To illustrate this, let's turn to Schrodinger's cat paradox. An atom is prepared in a superposition of two states: one in which the atom will emit a photon and one in which it won't. This atom is placed in a box with a cat and an apparatus which will release poisonous gas if the photon is emitted (the details of the setup are unimportant). According to the Copenhagen interpretation, the system exists in the superimposed state


until such point as the box is opened by a conscious observer, whereupon the system "collapses" and the cat becomes either just alive or just dead. (This raises some questions of whether cats count as conscious, but such objections only deepen the underlying paradox).

In the Cerf and Adami interpretation, there is no collapse, only entanglement. When we observe the contents of the box, we ourselves become entangled with this system. We become part of the resulting superimposed state:


Of course, we still only see the cat as being either dead or alive, not both. But according to Cerf and Adami, this is only because the state EMIT+NOT_EMIT of the atom is unobservable to us. Of the full superimposed state, we can only see the parts pertaining to the cat and to the observer. Observing only part of the system, it appears to us that the cat is either alive or dead. Anyone else observing the cat would see it to be in the same state that we do, but this is only because the second observer is just as entangled as we are. The cat is still superimposed between alive and dead, and if we could see the whole system, we'd realize that we ourselves are superimposed between seeing it alive and seeing it dead.

From a mathematical point of view, Cerf and Adami's proposal neatly resolves the paradox of observation and state collapse. However, it raises far more troubling questions of its own, which the authors do not begin to explore.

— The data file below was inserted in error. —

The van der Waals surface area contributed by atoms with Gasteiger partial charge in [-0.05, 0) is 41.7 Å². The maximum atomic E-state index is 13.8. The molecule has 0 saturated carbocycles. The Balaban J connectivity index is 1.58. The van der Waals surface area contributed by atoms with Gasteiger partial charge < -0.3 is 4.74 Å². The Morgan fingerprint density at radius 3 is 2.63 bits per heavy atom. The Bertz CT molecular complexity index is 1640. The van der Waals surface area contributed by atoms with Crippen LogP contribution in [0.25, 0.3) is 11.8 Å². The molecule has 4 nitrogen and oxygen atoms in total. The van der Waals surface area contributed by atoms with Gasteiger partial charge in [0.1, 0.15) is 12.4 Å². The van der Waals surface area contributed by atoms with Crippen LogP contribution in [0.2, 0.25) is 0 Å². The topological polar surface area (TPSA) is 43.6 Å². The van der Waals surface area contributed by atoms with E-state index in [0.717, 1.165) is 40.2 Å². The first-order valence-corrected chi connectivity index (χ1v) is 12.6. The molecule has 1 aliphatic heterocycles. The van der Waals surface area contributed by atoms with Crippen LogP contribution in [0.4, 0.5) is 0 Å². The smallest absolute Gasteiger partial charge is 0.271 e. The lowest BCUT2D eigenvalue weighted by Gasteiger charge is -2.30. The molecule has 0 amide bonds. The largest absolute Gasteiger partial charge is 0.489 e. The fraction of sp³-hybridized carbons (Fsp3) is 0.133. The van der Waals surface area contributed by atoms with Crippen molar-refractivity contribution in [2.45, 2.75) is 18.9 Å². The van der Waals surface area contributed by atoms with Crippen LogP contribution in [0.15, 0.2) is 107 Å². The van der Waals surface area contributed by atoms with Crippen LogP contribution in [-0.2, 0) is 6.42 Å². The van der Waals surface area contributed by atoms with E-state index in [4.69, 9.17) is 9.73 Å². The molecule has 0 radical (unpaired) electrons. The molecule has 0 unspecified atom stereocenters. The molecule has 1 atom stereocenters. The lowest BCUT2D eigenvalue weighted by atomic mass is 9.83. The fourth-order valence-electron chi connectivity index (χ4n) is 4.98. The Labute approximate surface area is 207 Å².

Think of a decision you made today. It's not unreasonable to think that there are quantum processes in our brain whose outcomes affect our decisions (this view is advanced by my friend Bob Doyle). Let's say that there was a certain quantum state in your brain whose collapse into one of two states (in the Copenhagen interpretation) tilted your decision one way or the other.

If this is true, then in Cerf and Adami's interpretation, we actually exist in a superposition of realities: one in which your decision went one way and one in which it went the other. You can only see one of these realities, and everyone you've encountered since has become entangled with you and therefore sees the same reality that you do. But the alternate reality is playing itself out, Sliding Doors-style, superimposed on top of our own.

Furthermore, due to quantum interference, any actions taken in this reality can affect any of the superimposed other realities. And conversely, anything your alternate-reality twin does in his or her reality can affect the reality you and I see.

I tend to believe Cerf and Adami's idea, because millenia of physics research have shown us that the mathematically elegant solution is usually the right one. But this means our universe is weirder than we can possibly imagine.